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My self-prescribed Post Cervical Op PT routine, is it any good?

TonyDiscTTonyDisc Posts: 26
edited 06/11/2012 - 8:42 AM in Back Surgery and Neck Surgery
I was not prescribed PT by my surgeon, and was told its ok to do all my own exercises within my limits.

This is my self-prescribed PT at 16 days post op (Posterior Cervical Micro-D without fusion), let me know if its any good or not.

- Swimming:
At the moment, I have started light swimming (I did around 600 metres today with 30 second rests between each 100m)

- Weights
I am now doing weights every 48 hours in the gym, concentrating on the muscles that have atrophied. I have set all weights to roughly 40% of what I could do before the accident.

- Walking
Plenty of walking everyday, this is almost pain free now although the arm goes a bit tingly and numb and heavy. I tried today for the first time to break into a jog, that lasted about 10 steps before it felt too much.

- Icing
I apply ice a few times a day for around 15 minutes each time.

I have complete ROM in the neck, although some movements still trigger a dull pain down the shoulder and arm (it used to be a sharp pain, not sure what the dullness means?)

Coughing and sneezing is still pretty painful and can leave me with a sore aching arm for up to an hour afterwards.

Anyway, please let me know what you think about my "PT" regime. Is it adequate? How does it compare to one made by an actual Physical Therapist?

(29 year old male, peak physical condition before an accident resulted in large C5/6 herniation)




  • Unfortunately we can't speak as experts on the subject or make personal recommendations. We aren't physicians and it would be dangerous for anyone to make recommendations.

    Your surgeon should be your guide. He/she is the one who saw the structural stability/instability of your spine, the condition of the discs, ligaments and muscles. So the authority on your c-spine and how to rehab it should start with the surgeon first.

    My NS always recommended that I not try and focus on rehabbing the specific muscles that have atrophied and become imbalanced. His recommendation for me, was to work out like normal, just start with very light weights and allow my body to build and compensate as it sees fit. He also recommended that I stick with free weights to avoid weird compensations brought on by using weight machines.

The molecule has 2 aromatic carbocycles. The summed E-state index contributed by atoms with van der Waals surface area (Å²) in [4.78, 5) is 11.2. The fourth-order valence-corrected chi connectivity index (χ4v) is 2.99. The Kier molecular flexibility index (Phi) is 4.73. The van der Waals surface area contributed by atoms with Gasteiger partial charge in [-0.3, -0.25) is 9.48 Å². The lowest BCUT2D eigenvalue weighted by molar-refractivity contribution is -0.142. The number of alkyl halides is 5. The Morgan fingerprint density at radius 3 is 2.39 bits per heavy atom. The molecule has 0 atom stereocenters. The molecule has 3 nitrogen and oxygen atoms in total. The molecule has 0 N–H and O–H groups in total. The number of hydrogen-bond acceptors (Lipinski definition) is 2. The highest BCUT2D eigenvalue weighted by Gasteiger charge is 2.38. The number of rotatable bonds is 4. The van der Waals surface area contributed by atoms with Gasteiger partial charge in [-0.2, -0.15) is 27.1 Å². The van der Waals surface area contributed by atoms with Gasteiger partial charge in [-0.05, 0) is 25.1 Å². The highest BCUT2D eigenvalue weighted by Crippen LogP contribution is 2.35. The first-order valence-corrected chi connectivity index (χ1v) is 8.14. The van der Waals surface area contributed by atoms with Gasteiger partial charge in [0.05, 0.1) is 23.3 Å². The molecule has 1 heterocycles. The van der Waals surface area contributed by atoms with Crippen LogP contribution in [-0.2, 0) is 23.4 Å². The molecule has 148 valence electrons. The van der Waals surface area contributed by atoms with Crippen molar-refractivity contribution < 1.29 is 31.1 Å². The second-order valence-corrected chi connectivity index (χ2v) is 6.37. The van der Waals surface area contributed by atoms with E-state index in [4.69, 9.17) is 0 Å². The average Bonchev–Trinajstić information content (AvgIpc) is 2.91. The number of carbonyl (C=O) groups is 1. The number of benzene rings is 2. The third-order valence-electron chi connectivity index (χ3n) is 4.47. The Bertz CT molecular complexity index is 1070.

As far as adequate ... once again, that's where you, your body and your NS need to come to an agreement.

    I think it's fantastic that you have been able to recover so nicely from your surgery. That's quite a testament to your conditioning and age.

    Best wishes,

  • Hey thanks for the reply C. Of course I realise we have varying personal situations, but I was just looking for some feedback as I want to get a general idea of what to do. To be honest, my surgeon is very general when it comes to rehab. He is an excellent surgeon with a lot of experience, and is definitely no-nonsense, but when it comes to rehab he seemed fine with leaving it up to me.

    I find it interesting - the concept of not targeting the specific muscles that wasted away. That makes sense. What was the nature of your injury, and associated radiculopathy? Have the free weighs sessions helped you regain some strength and/or muscle mass?


  • dilaurodilauro ConnecticutPosts: 9,875
    only your doctor can approve or disapprove of your exercise program.

    Within Limits is a broad term. For some, that could mean walking from their bedroom to the TV room, while for others it could mean walking at a fast pace for 5 miles.
    Ron DiLauro Spine-Health System Administrator
    I am not a medical professional. I comment on personal experiences
    You can email me at: rdilauro@veritashealth.com